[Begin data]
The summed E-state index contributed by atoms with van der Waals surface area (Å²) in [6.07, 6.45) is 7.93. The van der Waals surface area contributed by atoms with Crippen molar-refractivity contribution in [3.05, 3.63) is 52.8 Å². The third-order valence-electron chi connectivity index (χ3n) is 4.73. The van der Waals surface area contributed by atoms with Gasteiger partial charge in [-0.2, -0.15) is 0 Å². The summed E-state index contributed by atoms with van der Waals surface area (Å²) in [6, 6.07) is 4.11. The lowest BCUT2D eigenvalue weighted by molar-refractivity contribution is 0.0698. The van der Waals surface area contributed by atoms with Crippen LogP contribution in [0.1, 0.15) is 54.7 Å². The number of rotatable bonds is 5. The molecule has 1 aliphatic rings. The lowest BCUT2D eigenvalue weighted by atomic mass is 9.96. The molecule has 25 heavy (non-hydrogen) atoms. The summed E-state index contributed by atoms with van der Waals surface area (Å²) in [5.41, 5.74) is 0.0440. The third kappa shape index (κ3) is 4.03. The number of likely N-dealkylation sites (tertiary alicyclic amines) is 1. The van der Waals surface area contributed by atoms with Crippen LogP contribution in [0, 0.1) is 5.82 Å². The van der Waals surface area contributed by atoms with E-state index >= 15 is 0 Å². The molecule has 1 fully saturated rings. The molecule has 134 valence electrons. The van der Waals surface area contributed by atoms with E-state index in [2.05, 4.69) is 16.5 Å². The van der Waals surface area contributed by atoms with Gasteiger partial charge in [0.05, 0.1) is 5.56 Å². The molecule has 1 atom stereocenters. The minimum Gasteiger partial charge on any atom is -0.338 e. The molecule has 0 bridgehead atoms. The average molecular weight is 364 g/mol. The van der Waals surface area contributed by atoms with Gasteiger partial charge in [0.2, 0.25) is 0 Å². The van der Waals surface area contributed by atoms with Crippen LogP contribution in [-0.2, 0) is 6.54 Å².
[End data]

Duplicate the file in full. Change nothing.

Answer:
The summed E-state index contributed by atoms with van der Waals surface area (Å²) in [6.07, 6.45) is 7.93. The van der Waals surface area contributed by atoms with Crippen molar-refractivity contribution in [3.05, 3.63) is 52.8 Å². The third-order valence-electron chi connectivity index (χ3n) is 4.73. The van der Waals surface area contributed by atoms with Gasteiger partial charge in [-0.2, -0.15) is 0 Å². The summed E-state index contributed by atoms with van der Waals surface area (Å²) in [6, 6.07) is 4.11. The lowest BCUT2D eigenvalue weighted by molar-refractivity contribution is 0.0698. The van der Waals surface area contributed by atoms with Crippen LogP contribution in [0.1, 0.15) is 54.7 Å². The number of rotatable bonds is 5. The molecule has 1 aliphatic rings. The lowest BCUT2D eigenvalue weighted by atomic mass is 9.96. The molecule has 25 heavy (non-hydrogen) atoms. The summed E-state index contributed by atoms with van der Waals surface area (Å²) in [5.41, 5.74) is 0.0440. The third kappa shape index (κ3) is 4.03. The number of likely N-dealkylation sites (tertiary alicyclic amines) is 1. The van der Waals surface area contributed by atoms with Crippen LogP contribution in [0, 0.1) is 5.82 Å². The van der Waals surface area contributed by atoms with E-state index >= 15 is 0 Å². The molecule has 1 fully saturated rings. The molecule has 134 valence electrons. The van der Waals surface area contributed by atoms with E-state index in [2.05, 4.69) is 16.5 Å². The van der Waals surface area contributed by atoms with Gasteiger partial charge in [0.05, 0.1) is 5.56 Å². The molecule has 1 atom stereocenters. The minimum Gasteiger partial charge on any atom is -0.338 e. The molecule has 0 bridgehead atoms. The average molecular weight is 364 g/mol. The van der Waals surface area contributed by atoms with Gasteiger partial charge in [0.2, 0.25) is 0 Å². The van der Waals surface area contributed by atoms with Crippen LogP contribution in [-0.2, 0) is 6.54 Å².